The accent appears to be on ‘creative image building campaigns’ in the political advertising arena these days. In order to woo voters across the country, major political parties are now seeking the help of leading advertising agencies to design their image-building ad campaigns for the forthcoming general elections. Gone are the days when political parties mainly relied on in-house agencies or small creative outfits.
And this year, a new medium enters the political advertising space: Short Messaging Service (SMS), which will support print, television and outdoor media campaigns during the Lok Sabha polls 2004, according to industry analysts.
Incidentally, the Congress party has recently invited six advertising majors for a crucial pitch, while the BJP-led National Democratic Alliance (NDA) is in the process of finalising its advertising agencies, according to key industry sources in Mumbai.
“The Congress has invited six agencies for a presentation — and the agencies in the fray include Madison Creative and Orchard Advertising,” informed sources.
When contacted by FE, Sam Balsara, managing director, Madison Communications, said: “Yes, we have been invited for a pitch by the Congress. And now we are in discussion with the party. In fact, Madison Creative has been handling political advertising campaigns for the last 15 years.”
And the ad budget for the Lok Sabha polls 2004 is expected to touch Rs 230 crore, according to industry analysts. The countdown for the general elections 2004 has truly begun in the Indian advertising circles.
Yet another leading advertising agency, Lowe India, is also currently in discussion with certain political parties for the elections, Pranesh Misra, COO, Lowe India, said.
While some leading advertising agencies are keen to work on political accounts, there are others like WPP Group’s brands which include JWT India, O&M and Contract, which are staying away from political advertising. The reason? “As per international policy, we do not work on political advertising campaigns,” explained a director in Contract Advertising.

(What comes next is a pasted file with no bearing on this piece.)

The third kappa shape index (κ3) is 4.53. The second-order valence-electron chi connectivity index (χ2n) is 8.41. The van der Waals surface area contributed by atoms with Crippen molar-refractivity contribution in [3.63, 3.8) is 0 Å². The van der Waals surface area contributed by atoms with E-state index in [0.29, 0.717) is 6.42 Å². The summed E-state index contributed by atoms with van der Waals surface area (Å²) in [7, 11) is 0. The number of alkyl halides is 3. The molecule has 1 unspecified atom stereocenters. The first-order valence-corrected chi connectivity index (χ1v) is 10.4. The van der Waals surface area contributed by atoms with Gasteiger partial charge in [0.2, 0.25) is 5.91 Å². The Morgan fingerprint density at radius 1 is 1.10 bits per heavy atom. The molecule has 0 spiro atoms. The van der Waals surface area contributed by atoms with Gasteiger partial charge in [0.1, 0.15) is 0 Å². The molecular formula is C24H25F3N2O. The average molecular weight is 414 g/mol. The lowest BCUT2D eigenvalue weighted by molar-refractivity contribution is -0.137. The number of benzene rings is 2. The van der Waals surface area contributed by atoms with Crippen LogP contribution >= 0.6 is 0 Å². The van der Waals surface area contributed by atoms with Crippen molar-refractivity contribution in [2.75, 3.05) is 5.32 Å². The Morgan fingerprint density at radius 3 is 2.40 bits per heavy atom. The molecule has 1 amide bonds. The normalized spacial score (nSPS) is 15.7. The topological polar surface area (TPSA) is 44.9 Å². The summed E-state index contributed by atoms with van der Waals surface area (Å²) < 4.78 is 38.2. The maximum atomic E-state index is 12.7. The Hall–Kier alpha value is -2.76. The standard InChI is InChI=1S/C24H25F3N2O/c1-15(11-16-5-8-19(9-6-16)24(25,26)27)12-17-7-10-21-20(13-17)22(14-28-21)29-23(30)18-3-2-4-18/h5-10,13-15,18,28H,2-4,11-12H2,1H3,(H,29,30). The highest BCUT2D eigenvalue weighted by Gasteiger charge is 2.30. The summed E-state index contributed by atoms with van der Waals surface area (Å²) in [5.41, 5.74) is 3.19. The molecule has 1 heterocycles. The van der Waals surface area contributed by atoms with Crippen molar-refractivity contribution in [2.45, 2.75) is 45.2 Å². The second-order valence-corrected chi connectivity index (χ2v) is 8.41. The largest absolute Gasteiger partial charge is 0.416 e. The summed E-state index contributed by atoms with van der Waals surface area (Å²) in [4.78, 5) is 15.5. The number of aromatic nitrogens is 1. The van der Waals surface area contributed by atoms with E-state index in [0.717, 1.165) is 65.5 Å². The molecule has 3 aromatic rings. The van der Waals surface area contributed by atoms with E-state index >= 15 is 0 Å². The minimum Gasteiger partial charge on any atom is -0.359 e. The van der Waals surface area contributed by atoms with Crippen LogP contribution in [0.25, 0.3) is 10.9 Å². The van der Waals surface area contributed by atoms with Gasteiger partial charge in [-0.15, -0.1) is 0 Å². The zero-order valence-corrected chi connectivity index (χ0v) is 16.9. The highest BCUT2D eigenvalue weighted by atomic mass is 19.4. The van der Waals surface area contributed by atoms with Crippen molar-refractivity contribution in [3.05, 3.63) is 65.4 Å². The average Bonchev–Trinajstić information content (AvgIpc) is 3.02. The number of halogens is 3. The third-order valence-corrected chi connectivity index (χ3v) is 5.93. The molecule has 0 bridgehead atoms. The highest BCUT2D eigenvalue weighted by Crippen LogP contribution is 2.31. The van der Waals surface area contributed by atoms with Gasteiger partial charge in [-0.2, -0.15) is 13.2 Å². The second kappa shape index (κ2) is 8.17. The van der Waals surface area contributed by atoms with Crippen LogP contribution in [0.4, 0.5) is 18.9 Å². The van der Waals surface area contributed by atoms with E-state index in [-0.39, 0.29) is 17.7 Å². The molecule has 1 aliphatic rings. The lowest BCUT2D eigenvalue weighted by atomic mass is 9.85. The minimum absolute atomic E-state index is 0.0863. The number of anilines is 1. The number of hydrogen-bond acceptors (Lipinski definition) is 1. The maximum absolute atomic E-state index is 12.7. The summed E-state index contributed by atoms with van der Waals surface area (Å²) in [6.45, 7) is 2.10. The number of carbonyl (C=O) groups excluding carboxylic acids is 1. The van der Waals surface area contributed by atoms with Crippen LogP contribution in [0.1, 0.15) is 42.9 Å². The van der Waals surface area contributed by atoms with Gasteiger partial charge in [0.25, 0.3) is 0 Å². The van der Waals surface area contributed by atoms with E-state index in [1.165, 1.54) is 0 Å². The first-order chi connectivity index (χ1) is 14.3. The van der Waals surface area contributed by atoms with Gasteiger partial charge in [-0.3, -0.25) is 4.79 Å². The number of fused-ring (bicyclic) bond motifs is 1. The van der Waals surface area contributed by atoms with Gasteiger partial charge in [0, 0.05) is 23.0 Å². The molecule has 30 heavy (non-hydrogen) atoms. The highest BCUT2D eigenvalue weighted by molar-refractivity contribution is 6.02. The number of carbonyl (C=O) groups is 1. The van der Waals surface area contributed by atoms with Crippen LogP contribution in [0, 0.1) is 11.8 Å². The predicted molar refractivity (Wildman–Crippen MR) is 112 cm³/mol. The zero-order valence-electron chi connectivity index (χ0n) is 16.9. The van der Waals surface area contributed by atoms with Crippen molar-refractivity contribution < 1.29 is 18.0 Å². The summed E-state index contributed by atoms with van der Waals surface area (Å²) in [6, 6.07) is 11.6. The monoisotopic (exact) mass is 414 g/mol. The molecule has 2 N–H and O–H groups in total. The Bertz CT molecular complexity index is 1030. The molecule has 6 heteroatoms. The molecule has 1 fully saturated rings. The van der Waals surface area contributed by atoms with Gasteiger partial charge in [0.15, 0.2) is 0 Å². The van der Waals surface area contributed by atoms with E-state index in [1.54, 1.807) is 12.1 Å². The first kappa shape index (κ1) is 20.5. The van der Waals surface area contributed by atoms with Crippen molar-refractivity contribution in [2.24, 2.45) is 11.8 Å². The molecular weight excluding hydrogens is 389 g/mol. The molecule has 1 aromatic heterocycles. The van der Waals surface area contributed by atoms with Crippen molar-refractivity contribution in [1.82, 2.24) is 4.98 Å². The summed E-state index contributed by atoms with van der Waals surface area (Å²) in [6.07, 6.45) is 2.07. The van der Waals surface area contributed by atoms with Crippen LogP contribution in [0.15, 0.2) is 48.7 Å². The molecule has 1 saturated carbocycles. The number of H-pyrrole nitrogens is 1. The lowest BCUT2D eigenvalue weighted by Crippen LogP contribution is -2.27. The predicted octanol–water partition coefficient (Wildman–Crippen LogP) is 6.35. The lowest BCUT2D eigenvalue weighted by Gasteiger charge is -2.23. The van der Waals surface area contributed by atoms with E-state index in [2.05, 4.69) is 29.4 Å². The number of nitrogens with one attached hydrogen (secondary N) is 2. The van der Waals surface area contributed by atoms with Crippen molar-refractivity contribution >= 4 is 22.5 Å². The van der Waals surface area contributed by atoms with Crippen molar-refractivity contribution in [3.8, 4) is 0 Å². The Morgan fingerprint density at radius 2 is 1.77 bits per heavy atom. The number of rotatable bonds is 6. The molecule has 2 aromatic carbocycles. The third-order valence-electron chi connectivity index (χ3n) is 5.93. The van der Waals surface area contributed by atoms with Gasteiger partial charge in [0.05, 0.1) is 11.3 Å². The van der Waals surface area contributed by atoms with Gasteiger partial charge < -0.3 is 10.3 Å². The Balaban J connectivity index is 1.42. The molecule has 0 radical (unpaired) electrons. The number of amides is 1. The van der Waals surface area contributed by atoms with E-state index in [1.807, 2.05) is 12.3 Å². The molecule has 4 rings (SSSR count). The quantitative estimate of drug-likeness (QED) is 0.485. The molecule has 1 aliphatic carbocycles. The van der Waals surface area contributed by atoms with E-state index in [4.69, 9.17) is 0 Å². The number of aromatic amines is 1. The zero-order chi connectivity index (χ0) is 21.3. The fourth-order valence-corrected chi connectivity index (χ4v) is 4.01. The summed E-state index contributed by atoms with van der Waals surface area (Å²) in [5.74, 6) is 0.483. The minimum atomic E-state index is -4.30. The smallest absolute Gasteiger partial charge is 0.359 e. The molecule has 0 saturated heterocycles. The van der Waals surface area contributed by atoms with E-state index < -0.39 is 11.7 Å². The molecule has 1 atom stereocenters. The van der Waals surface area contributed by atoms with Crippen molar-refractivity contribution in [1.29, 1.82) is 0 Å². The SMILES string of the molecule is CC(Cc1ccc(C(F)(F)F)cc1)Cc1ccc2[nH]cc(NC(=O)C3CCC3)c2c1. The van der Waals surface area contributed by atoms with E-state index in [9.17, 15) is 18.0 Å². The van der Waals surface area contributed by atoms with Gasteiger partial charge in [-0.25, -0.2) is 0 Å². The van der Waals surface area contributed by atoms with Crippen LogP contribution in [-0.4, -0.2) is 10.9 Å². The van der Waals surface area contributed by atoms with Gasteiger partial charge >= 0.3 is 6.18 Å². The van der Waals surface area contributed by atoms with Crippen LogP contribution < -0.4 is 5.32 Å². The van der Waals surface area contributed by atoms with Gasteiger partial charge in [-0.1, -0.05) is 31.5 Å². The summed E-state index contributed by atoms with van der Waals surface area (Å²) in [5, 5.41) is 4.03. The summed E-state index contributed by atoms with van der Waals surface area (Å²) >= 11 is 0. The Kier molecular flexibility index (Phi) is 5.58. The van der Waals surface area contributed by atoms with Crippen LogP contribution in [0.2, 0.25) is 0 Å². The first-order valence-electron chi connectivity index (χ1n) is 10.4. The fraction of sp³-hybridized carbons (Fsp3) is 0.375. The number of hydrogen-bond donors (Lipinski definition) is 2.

With political fortunes swinging pendulously, a few ad agencies prefer not being associated with one party or the other. When contacted by FE, Madhukar Kamath, managing director and chief executive officer, Mudra Communications, said: “As a matter of policy, we do not handle political advertising at Mudra, though we have been invited by many parties across the country.”
Sharing similar views, Ramesh Narayan, managing director, Canco Advertising, said his agency would not be pitching for any politcal ad campaigns during this general elections. “It’s considered as a high-risk category. Which is why, premier media companies are insisting on advance payments when it comes to election advertising,” he added.
Rediffusion DY&R, which has been associated earlier with the Congress party earlier, is not handling any political advertising campaign during this general election. Preet Bedi, president, Rediffusion DY&R, said: “We are not in any political advertising this year.”
Clearly, it’s a split vote so far: for every one agency desperately pitching for a political party account, Elections 2004 has several who are ditching the political arena.